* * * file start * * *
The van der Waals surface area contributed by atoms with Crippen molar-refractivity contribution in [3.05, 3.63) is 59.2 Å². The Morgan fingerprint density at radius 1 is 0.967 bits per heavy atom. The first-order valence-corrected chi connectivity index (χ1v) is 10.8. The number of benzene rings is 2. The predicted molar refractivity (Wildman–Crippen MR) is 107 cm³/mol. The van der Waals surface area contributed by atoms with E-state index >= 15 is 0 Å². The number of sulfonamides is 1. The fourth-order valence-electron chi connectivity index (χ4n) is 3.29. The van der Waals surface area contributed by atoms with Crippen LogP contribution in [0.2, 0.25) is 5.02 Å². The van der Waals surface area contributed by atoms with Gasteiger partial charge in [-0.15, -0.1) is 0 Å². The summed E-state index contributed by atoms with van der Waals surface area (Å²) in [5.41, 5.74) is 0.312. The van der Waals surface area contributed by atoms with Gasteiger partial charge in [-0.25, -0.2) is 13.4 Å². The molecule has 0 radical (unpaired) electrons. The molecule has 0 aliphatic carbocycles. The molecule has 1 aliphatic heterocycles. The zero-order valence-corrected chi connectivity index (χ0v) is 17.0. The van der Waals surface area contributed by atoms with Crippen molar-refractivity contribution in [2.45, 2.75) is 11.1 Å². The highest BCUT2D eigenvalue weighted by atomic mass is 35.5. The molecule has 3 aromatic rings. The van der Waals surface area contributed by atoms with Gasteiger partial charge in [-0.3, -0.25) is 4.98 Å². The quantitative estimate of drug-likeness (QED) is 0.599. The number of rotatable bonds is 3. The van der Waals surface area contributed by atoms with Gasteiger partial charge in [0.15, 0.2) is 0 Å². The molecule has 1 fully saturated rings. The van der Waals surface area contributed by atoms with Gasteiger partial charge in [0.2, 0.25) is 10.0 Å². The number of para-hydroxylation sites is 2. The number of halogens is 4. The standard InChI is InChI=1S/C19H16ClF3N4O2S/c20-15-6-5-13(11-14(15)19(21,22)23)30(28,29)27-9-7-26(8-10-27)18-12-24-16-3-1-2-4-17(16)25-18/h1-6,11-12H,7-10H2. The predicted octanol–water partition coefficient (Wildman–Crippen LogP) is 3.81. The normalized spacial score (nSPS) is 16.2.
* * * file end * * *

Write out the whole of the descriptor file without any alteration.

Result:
The van der Waals surface area contributed by atoms with Crippen molar-refractivity contribution in [3.05, 3.63) is 59.2 Å². The Morgan fingerprint density at radius 1 is 0.967 bits per heavy atom. The first-order valence-corrected chi connectivity index (χ1v) is 10.8. The number of benzene rings is 2. The predicted molar refractivity (Wildman–Crippen MR) is 107 cm³/mol. The van der Waals surface area contributed by atoms with E-state index >= 15 is 0 Å². The number of sulfonamides is 1. The fourth-order valence-electron chi connectivity index (χ4n) is 3.29. The van der Waals surface area contributed by atoms with Crippen LogP contribution in [0.2, 0.25) is 5.02 Å². The van der Waals surface area contributed by atoms with Gasteiger partial charge in [-0.15, -0.1) is 0 Å². The summed E-state index contributed by atoms with van der Waals surface area (Å²) in [5.41, 5.74) is 0.312. The van der Waals surface area contributed by atoms with Gasteiger partial charge in [-0.25, -0.2) is 13.4 Å². The molecule has 0 radical (unpaired) electrons. The molecule has 0 aliphatic carbocycles. The molecule has 1 aliphatic heterocycles. The zero-order valence-corrected chi connectivity index (χ0v) is 17.0. The van der Waals surface area contributed by atoms with Crippen molar-refractivity contribution in [2.45, 2.75) is 11.1 Å². The highest BCUT2D eigenvalue weighted by atomic mass is 35.5. The molecule has 3 aromatic rings. The van der Waals surface area contributed by atoms with Gasteiger partial charge in [-0.3, -0.25) is 4.98 Å². The quantitative estimate of drug-likeness (QED) is 0.599. The number of rotatable bonds is 3. The van der Waals surface area contributed by atoms with Gasteiger partial charge in [0.15, 0.2) is 0 Å². The molecule has 1 fully saturated rings. The van der Waals surface area contributed by atoms with Gasteiger partial charge in [0.2, 0.25) is 10.0 Å². The number of para-hydroxylation sites is 2. The number of halogens is 4. The standard InChI is InChI=1S/C19H16ClF3N4O2S/c20-15-6-5-13(11-14(15)19(21,22)23)30(28,29)27-9-7-26(8-10-27)18-12-24-16-3-1-2-4-17(16)25-18/h1-6,11-12H,7-10H2. The predicted octanol–water partition coefficient (Wildman–Crippen LogP) is 3.81. The normalized spacial score (nSPS) is 16.2.